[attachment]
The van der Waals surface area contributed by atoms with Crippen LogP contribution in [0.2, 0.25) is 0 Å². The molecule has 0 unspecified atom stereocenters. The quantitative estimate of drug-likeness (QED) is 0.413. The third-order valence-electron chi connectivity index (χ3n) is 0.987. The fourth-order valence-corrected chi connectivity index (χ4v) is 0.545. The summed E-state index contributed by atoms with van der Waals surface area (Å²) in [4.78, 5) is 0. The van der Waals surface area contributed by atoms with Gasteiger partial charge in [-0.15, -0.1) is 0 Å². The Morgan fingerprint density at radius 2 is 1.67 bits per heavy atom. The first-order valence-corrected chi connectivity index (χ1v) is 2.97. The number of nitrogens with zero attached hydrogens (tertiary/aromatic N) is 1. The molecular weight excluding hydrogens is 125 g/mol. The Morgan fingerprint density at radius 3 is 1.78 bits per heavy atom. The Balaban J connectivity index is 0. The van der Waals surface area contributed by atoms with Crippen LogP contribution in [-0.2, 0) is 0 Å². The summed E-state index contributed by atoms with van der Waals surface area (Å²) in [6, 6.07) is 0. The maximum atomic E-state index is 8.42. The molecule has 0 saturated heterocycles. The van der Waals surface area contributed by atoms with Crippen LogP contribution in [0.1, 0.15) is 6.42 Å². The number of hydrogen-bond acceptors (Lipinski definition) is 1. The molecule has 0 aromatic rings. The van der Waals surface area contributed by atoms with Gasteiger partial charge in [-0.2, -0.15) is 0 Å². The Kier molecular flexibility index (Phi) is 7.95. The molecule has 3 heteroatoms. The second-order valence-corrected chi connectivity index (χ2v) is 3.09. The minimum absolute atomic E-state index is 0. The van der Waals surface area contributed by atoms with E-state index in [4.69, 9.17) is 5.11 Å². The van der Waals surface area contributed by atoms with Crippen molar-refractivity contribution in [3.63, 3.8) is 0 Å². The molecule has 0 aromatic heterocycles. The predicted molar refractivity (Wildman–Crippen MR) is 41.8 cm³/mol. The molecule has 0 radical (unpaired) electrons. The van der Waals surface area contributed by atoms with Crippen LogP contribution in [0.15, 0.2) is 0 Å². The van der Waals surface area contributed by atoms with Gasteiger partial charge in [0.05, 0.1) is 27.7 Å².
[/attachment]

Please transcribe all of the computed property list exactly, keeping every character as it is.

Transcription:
The van der Waals surface area contributed by atoms with Crippen LogP contribution in [0.2, 0.25) is 0 Å². The molecule has 0 unspecified atom stereocenters. The quantitative estimate of drug-likeness (QED) is 0.413. The third-order valence-electron chi connectivity index (χ3n) is 0.987. The fourth-order valence-corrected chi connectivity index (χ4v) is 0.545. The summed E-state index contributed by atoms with van der Waals surface area (Å²) in [4.78, 5) is 0. The van der Waals surface area contributed by atoms with Gasteiger partial charge in [-0.15, -0.1) is 0 Å². The Morgan fingerprint density at radius 2 is 1.67 bits per heavy atom. The first-order valence-corrected chi connectivity index (χ1v) is 2.97. The number of nitrogens with zero attached hydrogens (tertiary/aromatic N) is 1. The molecular weight excluding hydrogens is 125 g/mol. The Morgan fingerprint density at radius 3 is 1.78 bits per heavy atom. The Balaban J connectivity index is 0. The van der Waals surface area contributed by atoms with Crippen LogP contribution in [-0.2, 0) is 0 Å². The summed E-state index contributed by atoms with van der Waals surface area (Å²) in [6, 6.07) is 0. The maximum atomic E-state index is 8.42. The molecule has 0 saturated heterocycles. The van der Waals surface area contributed by atoms with Crippen LogP contribution in [0.1, 0.15) is 6.42 Å². The number of hydrogen-bond acceptors (Lipinski definition) is 1. The molecule has 0 aromatic rings. The van der Waals surface area contributed by atoms with Gasteiger partial charge in [-0.2, -0.15) is 0 Å². The Kier molecular flexibility index (Phi) is 7.95. The molecule has 3 heteroatoms. The second-order valence-corrected chi connectivity index (χ2v) is 3.09. The minimum absolute atomic E-state index is 0. The van der Waals surface area contributed by atoms with E-state index in [4.69, 9.17) is 5.11 Å². The van der Waals surface area contributed by atoms with Crippen molar-refractivity contribution in [3.63, 3.8) is 0 Å². The molecule has 0 aromatic heterocycles. The predicted molar refractivity (Wildman–Crippen MR) is 41.8 cm³/mol. The molecule has 0 radical (unpaired) electrons. The van der Waals surface area contributed by atoms with Crippen LogP contribution in [0.15, 0.2) is 0 Å². The van der Waals surface area contributed by atoms with Gasteiger partial charge in [0.05, 0.1) is 27.7 Å².